Kings of War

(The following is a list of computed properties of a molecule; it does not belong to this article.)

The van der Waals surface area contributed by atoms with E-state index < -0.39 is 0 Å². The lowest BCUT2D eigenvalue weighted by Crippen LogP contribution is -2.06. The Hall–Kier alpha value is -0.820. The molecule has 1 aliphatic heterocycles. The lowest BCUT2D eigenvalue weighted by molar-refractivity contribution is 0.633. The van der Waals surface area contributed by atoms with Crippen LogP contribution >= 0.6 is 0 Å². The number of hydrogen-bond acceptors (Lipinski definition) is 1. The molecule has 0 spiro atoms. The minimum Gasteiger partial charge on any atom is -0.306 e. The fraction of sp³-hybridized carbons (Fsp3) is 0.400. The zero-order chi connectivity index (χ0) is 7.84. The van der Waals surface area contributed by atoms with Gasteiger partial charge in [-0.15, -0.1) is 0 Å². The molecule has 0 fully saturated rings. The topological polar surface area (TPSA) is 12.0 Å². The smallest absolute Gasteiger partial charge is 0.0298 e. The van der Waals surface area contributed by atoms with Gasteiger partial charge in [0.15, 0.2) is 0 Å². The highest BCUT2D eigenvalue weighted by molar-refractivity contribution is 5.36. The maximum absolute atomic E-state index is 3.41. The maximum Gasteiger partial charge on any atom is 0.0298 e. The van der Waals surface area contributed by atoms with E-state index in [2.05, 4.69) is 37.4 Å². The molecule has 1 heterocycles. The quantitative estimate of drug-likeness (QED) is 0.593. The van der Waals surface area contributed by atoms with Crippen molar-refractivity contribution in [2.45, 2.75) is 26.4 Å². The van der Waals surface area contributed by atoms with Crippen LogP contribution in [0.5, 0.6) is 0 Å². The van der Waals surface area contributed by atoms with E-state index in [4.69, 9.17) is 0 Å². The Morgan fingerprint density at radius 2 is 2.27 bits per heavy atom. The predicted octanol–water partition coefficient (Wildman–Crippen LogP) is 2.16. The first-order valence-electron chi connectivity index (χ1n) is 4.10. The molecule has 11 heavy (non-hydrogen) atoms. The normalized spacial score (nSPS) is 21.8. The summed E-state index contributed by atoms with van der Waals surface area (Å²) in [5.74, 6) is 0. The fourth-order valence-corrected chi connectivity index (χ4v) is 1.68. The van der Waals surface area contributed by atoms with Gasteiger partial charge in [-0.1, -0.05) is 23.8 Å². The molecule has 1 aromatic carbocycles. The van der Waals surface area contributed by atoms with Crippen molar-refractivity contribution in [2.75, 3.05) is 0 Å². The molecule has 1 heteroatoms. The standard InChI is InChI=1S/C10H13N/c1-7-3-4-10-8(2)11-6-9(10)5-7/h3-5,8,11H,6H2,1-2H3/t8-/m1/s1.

I sat on the G train on Friday evening — headed to Brooklyn Academy of Music — wondering if I had made a big mistake. Kings of War, performed in Dutch (with surtitles) by Toneelgroep Amsterdam and directed by Ivo van Hove had seemed like a no-brainer. (His Antigone at BAM last fall was fantastic.) But I was exhausted, and this play was nearly four and one-half hours long. What if it is boring? What if I fall asleep? I was also unsure about the extensive use of video in the piece. I have seen performances that overly relied on the tech aspect, while the actual piece was under-developed. Plus, I was up to my eyeballs with election fatigue, and here I was, voluntarily submitting myself to more politics — albeit the Shakespearean variety. Too late now, I thought, as I took my seat. Next thing I knew it was intermission. All too soon it was over. This brilliant contemporary melding of three of Shakespeare’s king plays (Henry V, Henry VI, and Richard III) could not have been more timely. The focus on the vastly different rulers and their leadership styles often echoed our current political landscape with eerie prescience. The brilliant use of technology enhanced the performance. The acting was superb; the live musicians perfectly set the mood; the staging and set designs were exciting. I was completely engrossed in the action. The few well-placed modern political references resonated. Last spring, I attended all four of the king plays presented by the Royal Shakespeare Company at BAM. That experience enhanced my enjoyment of this riveting production, which puts our current political hijinx in a wider context: same power struggles, different centuries — the final act of this latest drama soon to be written.

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